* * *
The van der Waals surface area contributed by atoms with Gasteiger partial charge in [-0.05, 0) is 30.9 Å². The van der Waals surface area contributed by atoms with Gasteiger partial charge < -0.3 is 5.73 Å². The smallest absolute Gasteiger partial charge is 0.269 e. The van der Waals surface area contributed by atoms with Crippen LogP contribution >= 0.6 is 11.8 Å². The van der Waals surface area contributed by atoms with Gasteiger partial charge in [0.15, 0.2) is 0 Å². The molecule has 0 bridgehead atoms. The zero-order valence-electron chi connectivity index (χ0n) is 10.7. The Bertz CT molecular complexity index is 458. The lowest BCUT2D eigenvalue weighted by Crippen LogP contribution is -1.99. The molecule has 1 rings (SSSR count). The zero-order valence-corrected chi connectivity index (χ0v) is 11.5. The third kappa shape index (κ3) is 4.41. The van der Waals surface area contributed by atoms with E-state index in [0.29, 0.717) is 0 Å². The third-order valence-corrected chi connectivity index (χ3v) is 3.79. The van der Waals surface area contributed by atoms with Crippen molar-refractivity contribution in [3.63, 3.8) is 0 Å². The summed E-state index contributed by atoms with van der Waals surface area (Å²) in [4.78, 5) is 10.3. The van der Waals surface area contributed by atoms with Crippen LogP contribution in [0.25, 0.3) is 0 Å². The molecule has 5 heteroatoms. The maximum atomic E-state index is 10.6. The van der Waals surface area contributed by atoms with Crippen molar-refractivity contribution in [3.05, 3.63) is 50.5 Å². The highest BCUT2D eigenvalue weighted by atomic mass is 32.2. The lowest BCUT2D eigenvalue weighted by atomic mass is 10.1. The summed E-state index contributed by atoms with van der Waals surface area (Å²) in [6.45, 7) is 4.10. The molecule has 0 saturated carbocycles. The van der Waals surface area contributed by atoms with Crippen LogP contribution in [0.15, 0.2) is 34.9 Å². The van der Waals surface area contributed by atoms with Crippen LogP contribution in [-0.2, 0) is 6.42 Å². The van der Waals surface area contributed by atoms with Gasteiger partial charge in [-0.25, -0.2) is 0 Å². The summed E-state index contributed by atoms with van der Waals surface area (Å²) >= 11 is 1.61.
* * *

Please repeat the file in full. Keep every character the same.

The van der Waals surface area contributed by atoms with Gasteiger partial charge in [-0.05, 0) is 30.9 Å². The van der Waals surface area contributed by atoms with Gasteiger partial charge < -0.3 is 5.73 Å². The smallest absolute Gasteiger partial charge is 0.269 e. The van der Waals surface area contributed by atoms with Crippen LogP contribution >= 0.6 is 11.8 Å². The van der Waals surface area contributed by atoms with Gasteiger partial charge in [0.15, 0.2) is 0 Å². The molecule has 0 bridgehead atoms. The zero-order valence-electron chi connectivity index (χ0n) is 10.7. The Bertz CT molecular complexity index is 458. The lowest BCUT2D eigenvalue weighted by Crippen LogP contribution is -1.99. The molecule has 1 rings (SSSR count). The zero-order valence-corrected chi connectivity index (χ0v) is 11.5. The third kappa shape index (κ3) is 4.41. The van der Waals surface area contributed by atoms with E-state index in [0.29, 0.717) is 0 Å². The third-order valence-corrected chi connectivity index (χ3v) is 3.79. The van der Waals surface area contributed by atoms with Crippen molar-refractivity contribution in [3.63, 3.8) is 0 Å². The summed E-state index contributed by atoms with van der Waals surface area (Å²) in [4.78, 5) is 10.3. The van der Waals surface area contributed by atoms with Crippen LogP contribution in [0.25, 0.3) is 0 Å². The molecule has 5 heteroatoms. The maximum atomic E-state index is 10.6. The van der Waals surface area contributed by atoms with Crippen molar-refractivity contribution in [3.05, 3.63) is 50.5 Å². The highest BCUT2D eigenvalue weighted by atomic mass is 32.2. The lowest BCUT2D eigenvalue weighted by atomic mass is 10.1. The summed E-state index contributed by atoms with van der Waals surface area (Å²) in [6.45, 7) is 4.10. The molecule has 0 saturated carbocycles. The van der Waals surface area contributed by atoms with Crippen LogP contribution in [0.15, 0.2) is 34.9 Å². The van der Waals surface area contributed by atoms with Crippen LogP contribution in [-0.2, 0) is 6.42 Å². The van der Waals surface area contributed by atoms with Gasteiger partial charge in [-0.25, -0.2) is 0 Å². The summed E-state index contributed by atoms with van der Waals surface area (Å²) >= 11 is 1.61.